Aluminium mast and boom sections should be free of corrosion. Corrosion is mostly found where there are dissimilar metals, in this case stainless steel fittings on aluminium. Once pitting has occurred it's difficult to repair, and beyond the scope of this article.

Remedial treatment to prevent worsening of the problem is within the ability of most owners but major corrosion significantly weakens the spar and should be attended to professionally.

To prevent further corrosion

1. Remove the offending fitting and brush off the corrosion using a stainless steel or brass wire brush. Never use an ordinary steel wire brush as it will shed small particles which will rust and stain your deck.

2.You may need to use a revolving s.s. or brass wire brush attached to an electric drill to remove corrosion in areas of pitting. The idea is to get as close to shiny metal as you can.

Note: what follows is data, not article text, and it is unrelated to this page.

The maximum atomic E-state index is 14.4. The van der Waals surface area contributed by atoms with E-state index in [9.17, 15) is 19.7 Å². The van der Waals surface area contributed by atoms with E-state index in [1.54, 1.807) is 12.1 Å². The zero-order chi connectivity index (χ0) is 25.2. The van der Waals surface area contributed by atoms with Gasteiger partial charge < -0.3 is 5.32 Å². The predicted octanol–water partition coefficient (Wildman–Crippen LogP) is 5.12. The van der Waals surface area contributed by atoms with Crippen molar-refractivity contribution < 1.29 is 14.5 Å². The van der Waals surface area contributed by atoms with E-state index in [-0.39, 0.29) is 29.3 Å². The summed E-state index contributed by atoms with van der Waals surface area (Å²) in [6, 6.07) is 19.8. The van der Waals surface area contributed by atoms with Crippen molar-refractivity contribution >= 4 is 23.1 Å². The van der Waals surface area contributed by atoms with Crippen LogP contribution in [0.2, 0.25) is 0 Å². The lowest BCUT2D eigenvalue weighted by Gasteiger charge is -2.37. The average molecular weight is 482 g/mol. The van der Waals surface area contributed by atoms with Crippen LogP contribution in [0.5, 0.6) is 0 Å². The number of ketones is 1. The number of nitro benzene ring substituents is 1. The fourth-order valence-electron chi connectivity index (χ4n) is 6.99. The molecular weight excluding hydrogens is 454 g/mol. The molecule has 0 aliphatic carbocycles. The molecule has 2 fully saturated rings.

3.If the fastening holes in the aluminium are enlarged from corrosion you'll need professional help to rebuild the area.

4.As long as the pitting is minor, go ahead and re-bed the fitting using either a physical barrier like thin rubber sheeting, or Duralac anti-corrosion compound, or a combination of the two. Use Duralac or an equivalent barium chromate paste on the thread of all stainless steel fastenings.

Hint To remove frozen machine screws. If the fitting has caused corrosion you will usually find the fastening screws are seized in place. Instead of forcing them free, which results in damaging the head or breaking the thread, try a generous application of WD40. Allow time for it to soak in maybe overnight. If this doesn't work then judiciously applied heat should do the trick. (ed’s note; transmission fluid also works well as a penetrating lubricant)